USA Today | Travelers are treating in-flight Wi-Fi like a bag of peanuts: They'll take it, if it's free.
Airlines are spending millions of dollars to equip planes with Wi-Fi capability. But only a small percentage of travelers have used the service since it was introduced in 2008, numbers from providers and analysts indicate.
"It is certainly something everyone recognizes as a value, both to the airlines and the passengers," says Michael Planey, an industry analyst at H&M Planey Consultants. "The question is at what point do airlines or service providers make money or stem losses?"
Airlines and in-flight Wi-Fi providers won't disclose how much the service is used.
How do you watch your favorite programs while you’re on the road? Besides iTunes, the vast crop of on-demand services for your laptop, mobile, and tablet should keep you entertained.
Netflix ($7.99 per month) remains the undisputed leader, offering tens of thousands of TV shows (from classics to recently aired series) and movies (a healthy mix of blockbusters, obscure film-festival favorites, and more) for mostly seamless, advertising-free viewing.
Looking for another reason to travel in the new year? T+L's Digital Projects Editor Sarah Spagnolo discusses tips and tricks for earning loyalty points (and perks!) at your local airport.
Just as in retail sales, some of the best travel bargains can be found after the holidays, even in peak-season destinations.
Caribbean: Think you have to wait for hurricane season for a value in the islands? Actually, most island hotels slash rates to fill rooms during the lull between New Year’s Day and Presidents’ Day, when schoolchildren start their midwinter break. At press time, we found a luxury room in Anguilla’s CuisinArt Golf Resort & Spa (a 2012 T+L 500 hotel) for $815 per night starting January 3—$500 less than the rate from mid December through New Year’s.
Ski Resorts: Snow conditions hit their peak in January; luckily, that’s not so for many hotel and lift-ticket prices. Ski.com’s five-night ski-and-stay package at the Four Seasons Resort Vail, in Colorado, for example, costs $1,793 per person if booked for mid January, compared with $3,708 during the holidays—a 48 percent savings.
Photo Courtesy of CuisinArt Resort & Spa
Requesting vacation time is not for the faint of heart. Just ask the 57% of working Americans who, according to a recent study, have opted to labor through nearly two weeks’ worth of paid vacation days this year.
Excuses run aplenty, but “being too afraid to ask the boss” takes the cake. In all honesty, how long does it take you to muster up the courage to ask for a week, an extended weekend, an hour away from your desk? (Case in point? It took me a full two months to muster up the courage to request time off, and I work at magazine that encourages travel!) Luckily, JetBlue sympathizes with this very plight.
This season, they’ve developed a fun, creative, interactive, amusing Facebook app that allows employees to pop the question without ever having to step up a meeting. Simply choose the month and amount of days you’d like to request, fill in a few names, decide between four funky themes, and voilà: a mini tailor-made movie that croons your workplace superior until their heart melts and your getaway is as good as on the calendar. (That is, of course, if you’ve the courage to hit “Send.”)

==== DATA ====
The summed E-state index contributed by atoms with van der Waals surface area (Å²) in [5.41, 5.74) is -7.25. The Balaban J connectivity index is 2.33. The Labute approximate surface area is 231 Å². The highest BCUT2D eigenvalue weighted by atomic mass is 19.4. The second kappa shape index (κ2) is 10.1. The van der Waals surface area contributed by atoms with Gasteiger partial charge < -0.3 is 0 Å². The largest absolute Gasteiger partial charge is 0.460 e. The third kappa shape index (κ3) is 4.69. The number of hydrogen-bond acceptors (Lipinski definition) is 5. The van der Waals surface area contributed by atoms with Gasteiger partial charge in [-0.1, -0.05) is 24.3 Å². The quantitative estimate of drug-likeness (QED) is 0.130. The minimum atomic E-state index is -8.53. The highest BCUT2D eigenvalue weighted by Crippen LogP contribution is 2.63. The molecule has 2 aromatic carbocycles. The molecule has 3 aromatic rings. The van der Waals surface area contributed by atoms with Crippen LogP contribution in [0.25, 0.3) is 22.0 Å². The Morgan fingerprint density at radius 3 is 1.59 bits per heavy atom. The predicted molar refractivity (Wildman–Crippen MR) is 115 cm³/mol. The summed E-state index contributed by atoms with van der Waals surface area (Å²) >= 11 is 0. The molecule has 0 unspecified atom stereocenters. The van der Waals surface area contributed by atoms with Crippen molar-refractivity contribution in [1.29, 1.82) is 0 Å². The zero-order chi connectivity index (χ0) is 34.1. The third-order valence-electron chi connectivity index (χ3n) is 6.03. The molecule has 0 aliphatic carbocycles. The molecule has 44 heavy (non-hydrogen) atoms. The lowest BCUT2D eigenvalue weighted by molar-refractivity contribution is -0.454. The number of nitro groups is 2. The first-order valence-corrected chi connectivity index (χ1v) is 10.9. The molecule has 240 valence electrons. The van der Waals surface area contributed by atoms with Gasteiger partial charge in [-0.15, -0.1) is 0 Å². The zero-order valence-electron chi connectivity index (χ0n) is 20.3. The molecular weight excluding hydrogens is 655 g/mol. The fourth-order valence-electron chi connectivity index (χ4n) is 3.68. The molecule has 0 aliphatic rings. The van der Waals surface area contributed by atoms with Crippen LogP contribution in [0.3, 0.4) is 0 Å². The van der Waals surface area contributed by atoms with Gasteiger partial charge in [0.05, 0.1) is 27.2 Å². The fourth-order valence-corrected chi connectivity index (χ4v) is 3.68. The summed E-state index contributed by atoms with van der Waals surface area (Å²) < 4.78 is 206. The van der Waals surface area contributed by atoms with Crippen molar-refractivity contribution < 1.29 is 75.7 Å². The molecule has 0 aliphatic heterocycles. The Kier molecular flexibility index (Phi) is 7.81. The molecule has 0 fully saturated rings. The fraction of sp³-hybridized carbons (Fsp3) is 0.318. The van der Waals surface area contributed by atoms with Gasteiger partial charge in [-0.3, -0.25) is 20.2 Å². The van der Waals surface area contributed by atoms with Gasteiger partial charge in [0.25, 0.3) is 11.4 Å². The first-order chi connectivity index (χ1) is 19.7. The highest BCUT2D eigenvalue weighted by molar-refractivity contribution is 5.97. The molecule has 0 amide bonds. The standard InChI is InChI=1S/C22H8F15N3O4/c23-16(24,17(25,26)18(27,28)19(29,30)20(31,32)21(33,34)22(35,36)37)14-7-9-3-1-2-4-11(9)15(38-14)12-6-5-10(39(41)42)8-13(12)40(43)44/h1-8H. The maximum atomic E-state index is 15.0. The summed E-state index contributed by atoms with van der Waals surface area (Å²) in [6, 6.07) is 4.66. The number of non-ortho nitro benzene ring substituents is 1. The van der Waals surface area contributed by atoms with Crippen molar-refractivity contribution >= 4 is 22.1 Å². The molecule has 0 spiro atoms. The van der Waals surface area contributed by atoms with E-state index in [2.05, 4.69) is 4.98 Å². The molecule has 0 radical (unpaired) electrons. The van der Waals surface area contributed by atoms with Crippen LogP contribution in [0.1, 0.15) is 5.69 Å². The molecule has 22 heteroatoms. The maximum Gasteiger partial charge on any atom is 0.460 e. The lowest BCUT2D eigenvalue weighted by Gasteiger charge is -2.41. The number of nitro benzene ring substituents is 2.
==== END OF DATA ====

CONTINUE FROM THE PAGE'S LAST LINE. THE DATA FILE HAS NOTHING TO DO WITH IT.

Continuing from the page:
Lindsey Olander is an editorial assistant at Travel + Leisure.
Photo courtesy Facebook/Jetblue.
You've heard the air-travel advice before: Don't wrap your holiday gifts before you leave for the airport because the TSA may very well require you to unwrap them during a security check. But there may be a way to arrive at your destination with wrapped presents anyway. This holiday season Virgin Atlantic is adding a few Christmas elves to the employee roster who will wrap presents for departing passengers on the air side of the Terminal 4 security checkpoint at New York's JFK International. The service costs $2 per package (100 percent of which goes to the Virgin Unite charity) and is available December 21-23, 2011.
Know any other airlines or airports that are offering a similar service? Tell us!
Smart Traveler Mark Orwoll is the International Editor of Travel + Leisure. Follow him on Twitter.
Photo courtesy of VisMedia.
Who says air travel has to be a hassle? International Editor Mark Orwoll discusses the new trend of concierge-services and hotel amenities at airports.
I once was a stubborn holdout on smartphones but now I’m a zealous convert. On a recent trip out of the country and out of my phone’s data network, I felt a little dazed and out of sorts without my constant handheld companion. I confess that I used some free, unsecured WiFi during the trip. While I was vigilant about the type of info I was sending and receiving, for all I knew, my smartphone (and passwords and bank info and all manner of personal data) could have been accessed during those brief, careful sessions. And when I read this chilling cybercrime report from Norton, I vowed to change my sloppy smartphone habits.
Travel + Leisure's international editor, Mark Orwoll, makes an appearance to comment on American Airlines' recent news that it is filing for Chapter 11. Watch to find out what the airline's new status means for travelers.
If you, like me, are one of the crazy people hitting the road the day before Thanksgiving, and at least have the good fortune of not having to be behind the wheel—let’s hear it for bus travel!—there are a few ways my good friend ‘technology’ can help you pass the time while you’re (inevitably) sitting in traffic, without completely losing your mind.